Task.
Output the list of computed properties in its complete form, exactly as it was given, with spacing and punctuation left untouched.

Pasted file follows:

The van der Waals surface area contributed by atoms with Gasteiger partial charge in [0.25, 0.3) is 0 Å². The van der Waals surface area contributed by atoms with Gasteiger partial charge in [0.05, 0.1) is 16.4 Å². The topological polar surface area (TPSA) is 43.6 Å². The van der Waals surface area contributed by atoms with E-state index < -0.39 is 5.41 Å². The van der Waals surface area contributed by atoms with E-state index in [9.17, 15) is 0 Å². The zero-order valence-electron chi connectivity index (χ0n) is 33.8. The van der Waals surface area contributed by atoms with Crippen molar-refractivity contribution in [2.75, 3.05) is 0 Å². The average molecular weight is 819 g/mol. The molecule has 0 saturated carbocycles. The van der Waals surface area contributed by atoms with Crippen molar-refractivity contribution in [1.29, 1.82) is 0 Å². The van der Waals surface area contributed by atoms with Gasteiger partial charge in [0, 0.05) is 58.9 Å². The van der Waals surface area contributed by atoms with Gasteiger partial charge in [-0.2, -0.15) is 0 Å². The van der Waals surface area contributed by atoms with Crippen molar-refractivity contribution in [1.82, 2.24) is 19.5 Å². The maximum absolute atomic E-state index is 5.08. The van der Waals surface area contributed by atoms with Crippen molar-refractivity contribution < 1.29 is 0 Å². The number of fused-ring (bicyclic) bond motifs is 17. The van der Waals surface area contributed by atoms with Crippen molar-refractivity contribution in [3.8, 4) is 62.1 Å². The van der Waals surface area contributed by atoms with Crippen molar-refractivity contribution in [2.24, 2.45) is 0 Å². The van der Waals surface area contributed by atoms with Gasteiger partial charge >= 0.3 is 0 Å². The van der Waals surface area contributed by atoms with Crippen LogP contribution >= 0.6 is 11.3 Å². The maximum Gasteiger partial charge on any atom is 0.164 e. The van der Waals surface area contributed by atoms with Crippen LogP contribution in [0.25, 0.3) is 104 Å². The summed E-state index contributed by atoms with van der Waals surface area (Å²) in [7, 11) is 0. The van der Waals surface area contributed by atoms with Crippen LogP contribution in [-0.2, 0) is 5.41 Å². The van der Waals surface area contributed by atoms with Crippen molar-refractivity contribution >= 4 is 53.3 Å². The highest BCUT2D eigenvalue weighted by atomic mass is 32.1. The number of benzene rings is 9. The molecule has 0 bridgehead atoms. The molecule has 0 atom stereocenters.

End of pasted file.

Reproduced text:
The van der Waals surface area contributed by atoms with Gasteiger partial charge in [0.25, 0.3) is 0 Å². The van der Waals surface area contributed by atoms with Gasteiger partial charge in [0.05, 0.1) is 16.4 Å². The topological polar surface area (TPSA) is 43.6 Å². The van der Waals surface area contributed by atoms with E-state index < -0.39 is 5.41 Å². The van der Waals surface area contributed by atoms with E-state index in [9.17, 15) is 0 Å². The zero-order valence-electron chi connectivity index (χ0n) is 33.8. The van der Waals surface area contributed by atoms with Crippen molar-refractivity contribution in [2.75, 3.05) is 0 Å². The average molecular weight is 819 g/mol. The molecule has 0 saturated carbocycles. The van der Waals surface area contributed by atoms with Crippen molar-refractivity contribution in [1.29, 1.82) is 0 Å². The van der Waals surface area contributed by atoms with Gasteiger partial charge in [0, 0.05) is 58.9 Å². The van der Waals surface area contributed by atoms with Gasteiger partial charge in [-0.2, -0.15) is 0 Å². The van der Waals surface area contributed by atoms with Crippen molar-refractivity contribution in [1.82, 2.24) is 19.5 Å². The maximum absolute atomic E-state index is 5.08. The van der Waals surface area contributed by atoms with Crippen molar-refractivity contribution < 1.29 is 0 Å². The number of fused-ring (bicyclic) bond motifs is 17. The van der Waals surface area contributed by atoms with Crippen molar-refractivity contribution in [3.8, 4) is 62.1 Å². The van der Waals surface area contributed by atoms with Crippen molar-refractivity contribution in [2.24, 2.45) is 0 Å². The van der Waals surface area contributed by atoms with Gasteiger partial charge >= 0.3 is 0 Å². The van der Waals surface area contributed by atoms with Crippen LogP contribution >= 0.6 is 11.3 Å². The maximum Gasteiger partial charge on any atom is 0.164 e. The van der Waals surface area contributed by atoms with Crippen LogP contribution in [0.25, 0.3) is 104 Å². The summed E-state index contributed by atoms with van der Waals surface area (Å²) in [7, 11) is 0. The van der Waals surface area contributed by atoms with Crippen LogP contribution in [-0.2, 0) is 5.41 Å². The van der Waals surface area contributed by atoms with Crippen molar-refractivity contribution >= 4 is 53.3 Å². The highest BCUT2D eigenvalue weighted by atomic mass is 32.1. The number of benzene rings is 9. The molecule has 0 bridgehead atoms. The molecule has 0 atom stereocenters.